undefined symbol.  This may, for  example,  trigger
              linking  of  additional  modules  from standard libraries.
  -u may be repeated with different  option
              arguments to enter additional undefined symbols.

       -Ur    For  anything  other than C++ programs, this option
              is equivalent to -r: it generates relocatable  output--i.e.,
 an output file that can in turn serve as
              input to ld.  When linking C++ programs,  -Ur  will
              resolve references to constructors, unlike -r.

              Display the version number for ld and list the supported
 emulations.  Display which input  files  can
              and can not be opened.

       -v, -V Display  the  version number for ld.  The -V option
              also lists the supported emulations.

              Display the version number for ld and exit.

              Warn when a common symbol is combined with  another
              common  symbol  or  with a symbol definition.  Unix
              linkers allow this somewhat  sloppy  practice,  but
              linkers  on  some  other  operating systems do not.
              This option allows you to find  potential  problems
              from combining global symbols.

              Warn  if any global constructors are used.  This is
              only useful for a few  object  file  formats.   For
              formats like COFF or ELF, the linker can not detect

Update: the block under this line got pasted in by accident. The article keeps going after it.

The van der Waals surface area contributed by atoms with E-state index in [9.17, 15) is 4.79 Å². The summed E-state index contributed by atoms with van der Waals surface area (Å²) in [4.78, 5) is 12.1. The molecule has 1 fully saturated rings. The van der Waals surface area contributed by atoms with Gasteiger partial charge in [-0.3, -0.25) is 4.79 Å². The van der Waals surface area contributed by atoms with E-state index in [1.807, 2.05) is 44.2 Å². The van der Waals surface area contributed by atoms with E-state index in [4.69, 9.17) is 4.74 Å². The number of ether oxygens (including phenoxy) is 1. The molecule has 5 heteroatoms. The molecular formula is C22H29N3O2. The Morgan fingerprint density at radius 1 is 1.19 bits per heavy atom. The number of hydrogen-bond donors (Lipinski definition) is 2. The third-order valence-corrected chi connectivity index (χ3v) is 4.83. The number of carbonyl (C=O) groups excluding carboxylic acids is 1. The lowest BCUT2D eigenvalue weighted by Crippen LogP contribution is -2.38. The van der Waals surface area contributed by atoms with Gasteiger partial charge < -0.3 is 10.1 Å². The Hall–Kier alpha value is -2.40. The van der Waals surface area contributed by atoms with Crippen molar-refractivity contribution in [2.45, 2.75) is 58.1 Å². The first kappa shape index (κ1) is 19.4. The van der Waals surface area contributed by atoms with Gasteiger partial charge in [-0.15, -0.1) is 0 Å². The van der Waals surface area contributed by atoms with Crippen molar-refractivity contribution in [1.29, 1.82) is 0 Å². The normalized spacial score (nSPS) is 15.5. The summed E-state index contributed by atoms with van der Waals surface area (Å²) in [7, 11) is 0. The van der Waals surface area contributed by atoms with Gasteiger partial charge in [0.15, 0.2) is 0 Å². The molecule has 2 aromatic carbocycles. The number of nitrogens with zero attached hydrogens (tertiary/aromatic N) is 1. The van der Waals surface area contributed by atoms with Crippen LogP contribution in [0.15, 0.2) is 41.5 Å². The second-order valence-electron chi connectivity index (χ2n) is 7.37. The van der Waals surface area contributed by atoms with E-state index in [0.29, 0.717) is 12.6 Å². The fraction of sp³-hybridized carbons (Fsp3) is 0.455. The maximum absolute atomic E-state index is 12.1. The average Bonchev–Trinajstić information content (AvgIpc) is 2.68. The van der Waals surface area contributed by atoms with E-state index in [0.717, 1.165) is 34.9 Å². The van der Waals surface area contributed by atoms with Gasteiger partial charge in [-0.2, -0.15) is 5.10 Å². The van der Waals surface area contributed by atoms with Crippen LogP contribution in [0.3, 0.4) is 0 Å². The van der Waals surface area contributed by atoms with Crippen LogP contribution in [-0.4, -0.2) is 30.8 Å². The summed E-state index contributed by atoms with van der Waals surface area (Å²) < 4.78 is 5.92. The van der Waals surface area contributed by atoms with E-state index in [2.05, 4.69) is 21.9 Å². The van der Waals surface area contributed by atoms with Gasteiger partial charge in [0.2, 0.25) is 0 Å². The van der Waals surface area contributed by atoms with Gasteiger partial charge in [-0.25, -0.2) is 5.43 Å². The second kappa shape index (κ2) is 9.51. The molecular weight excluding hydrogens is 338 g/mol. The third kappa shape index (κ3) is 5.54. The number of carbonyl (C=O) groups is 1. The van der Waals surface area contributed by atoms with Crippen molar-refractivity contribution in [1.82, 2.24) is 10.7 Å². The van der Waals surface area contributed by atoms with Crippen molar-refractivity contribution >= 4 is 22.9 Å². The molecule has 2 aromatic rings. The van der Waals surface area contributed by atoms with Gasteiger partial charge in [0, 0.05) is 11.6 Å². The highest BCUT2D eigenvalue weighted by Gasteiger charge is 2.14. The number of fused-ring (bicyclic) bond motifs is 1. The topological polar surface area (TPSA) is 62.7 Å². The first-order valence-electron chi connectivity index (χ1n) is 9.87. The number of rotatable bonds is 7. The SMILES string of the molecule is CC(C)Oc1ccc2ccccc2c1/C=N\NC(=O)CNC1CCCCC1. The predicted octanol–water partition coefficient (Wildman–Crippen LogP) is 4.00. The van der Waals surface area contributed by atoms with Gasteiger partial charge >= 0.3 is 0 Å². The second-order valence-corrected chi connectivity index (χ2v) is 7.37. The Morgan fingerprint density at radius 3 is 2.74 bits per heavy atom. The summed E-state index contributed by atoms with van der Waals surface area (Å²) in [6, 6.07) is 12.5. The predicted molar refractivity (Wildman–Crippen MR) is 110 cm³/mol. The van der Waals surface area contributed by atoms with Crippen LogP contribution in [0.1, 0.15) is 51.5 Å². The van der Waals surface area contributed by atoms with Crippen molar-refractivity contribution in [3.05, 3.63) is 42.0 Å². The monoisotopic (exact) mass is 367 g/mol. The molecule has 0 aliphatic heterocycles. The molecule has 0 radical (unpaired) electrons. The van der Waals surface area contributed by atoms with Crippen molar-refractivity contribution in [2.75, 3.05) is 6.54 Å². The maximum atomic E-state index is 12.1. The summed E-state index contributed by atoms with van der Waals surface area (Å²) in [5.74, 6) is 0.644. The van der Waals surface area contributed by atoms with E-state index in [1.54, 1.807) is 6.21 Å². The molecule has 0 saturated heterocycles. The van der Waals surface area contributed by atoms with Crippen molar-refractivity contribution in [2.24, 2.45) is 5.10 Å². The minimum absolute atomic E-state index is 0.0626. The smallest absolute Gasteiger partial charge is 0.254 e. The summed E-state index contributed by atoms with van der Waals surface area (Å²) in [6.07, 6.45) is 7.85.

the use of global constructors.

              Warn if the output file requires  multiple  globalpointer
 values.  This option is only meaningful for
              certain processors, such as the Alpha.

              Only warn once for each  undefined  symbol,  rather
              than once per module which refers to it.

              Warn if the address of an output section is changed
              because of  alignment.   Typically,  the  alignment
              will  be set by an input section.  The address will
              only be changed if  it  not  explicitly  specified;
              that is, if the SECTIONS command does not specify a
              start address for the section.

              For each archive mentioned on the command line  after
  the  --whole-archive option, include every object
 file in the archive in the link,  rather  than
              searching  the  archive  for  the  required  object
              files.  This is normally used to  turn  an  archive